Who better to discuss a question about drought tolerance of hostas than a Texan in 2011. There are those who think of cactus, desert, and horses tied to hitching posts when the subject of Texas lore and the wild – wild west comes up! While these things can certainly be found in the vast expanse of land mass that comprises the Lone Star State, one will also find beautiful garden spots throughout the state. Many are highlighted and interspersed with cultivated hosta plants, mostly found in the yards and beds of local residents who have relocated from every state in the union.
2011 has set new records for 100 plus degree summer days with over 70 days and counting. How have the hostas fared in this kind of weather? It seems that hostas in North Texas (Dallas and Fort Worth in particular) are just like Timex watches, “They take a licking and keep on ticking”. True to their reputation of being an adaptable and resilient plant, the hostas in North Texas are going to be just fine. Because of the unprecedented heat and sun, along with lack of rain, their population will suffer it’s share of damage.
Just add water should be the advice, which has been difficult to do with so many counties and cities implementing strict outdoor watering rations. There is great news for gardeners who think their plants are finished. My own small collection of hosta plants dating back to being planted 12 years ago on the north side of the house actually appeared to be “gonners”! A few weeks ago, just as the continuous days of triple digit heat subsided, I gave the dried up, brown, crispy, and dead-looking hostas a seriously required soaking. Much to my surprise, within 3 days they began to sprout new green leaves giving me confidence in the resurgence of most collections of these beautiful green, yellow, and variegated leaves of grey and blue in the State of Texas.
Areas for further concern would include the western regions of Texas such as Abilene and Lubbock. Further up into the Panhandle of Texas, in areas around Amarillo, hostas should continue to do well as the snowfall helps supply needed hydration for plants and vegetation as it melts. The southwest and coastal regions of the Lone Star State have an advantage of moisture coming off the Gulf of Mexico but the disadvantage of not always having cool enough temperatures. Even so, with a little planning and utilization of mechanical refrigeration for a cool blast, hostas can easily be uprooted, refrigerated for 30 – 45 days, and replanted after dividing to share with others.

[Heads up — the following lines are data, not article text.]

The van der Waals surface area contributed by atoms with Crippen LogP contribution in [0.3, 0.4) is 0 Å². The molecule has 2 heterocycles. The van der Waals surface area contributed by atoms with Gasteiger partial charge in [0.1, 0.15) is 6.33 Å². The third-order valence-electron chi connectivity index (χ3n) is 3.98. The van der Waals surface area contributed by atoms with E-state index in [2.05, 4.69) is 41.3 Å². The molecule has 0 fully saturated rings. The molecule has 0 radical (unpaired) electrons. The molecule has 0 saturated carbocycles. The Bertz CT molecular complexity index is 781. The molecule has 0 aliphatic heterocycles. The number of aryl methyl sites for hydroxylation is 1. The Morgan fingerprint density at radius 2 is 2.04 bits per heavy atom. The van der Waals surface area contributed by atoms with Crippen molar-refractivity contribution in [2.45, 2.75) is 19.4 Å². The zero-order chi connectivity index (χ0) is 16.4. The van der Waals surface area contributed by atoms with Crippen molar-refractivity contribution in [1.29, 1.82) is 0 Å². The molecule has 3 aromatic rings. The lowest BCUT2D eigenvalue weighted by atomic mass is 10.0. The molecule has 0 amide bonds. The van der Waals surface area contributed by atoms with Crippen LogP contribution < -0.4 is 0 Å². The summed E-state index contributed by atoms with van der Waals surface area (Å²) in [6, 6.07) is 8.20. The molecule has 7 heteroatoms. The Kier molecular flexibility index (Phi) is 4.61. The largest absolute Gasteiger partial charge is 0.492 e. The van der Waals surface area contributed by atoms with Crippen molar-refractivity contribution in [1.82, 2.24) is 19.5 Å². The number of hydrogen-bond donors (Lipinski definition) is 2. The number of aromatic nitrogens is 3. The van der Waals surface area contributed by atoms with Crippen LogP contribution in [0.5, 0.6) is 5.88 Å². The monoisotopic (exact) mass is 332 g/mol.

With several more weeks, if not a couple more months of growing season, I am looking forward to watching the re-growth and re-greening of gardens in North Texas and am anticipating hostas leading the way. The coming winter should provide plenty of off growing season water to feed the roots and get ready for an unprecedented growing season following the drought of 2011. Whether you are in hot and humid climates of a dry Southern Texas climate, drought plighted areas of North Texas, or anywhere else with drought conditions, keep your hostas hydrated. Even after long periods of waterless growing it appears the resilient hosta will live on to grow another season in splendor and beauty! Yes, drought resistant hostas do survive in North Texas with just a little extra care.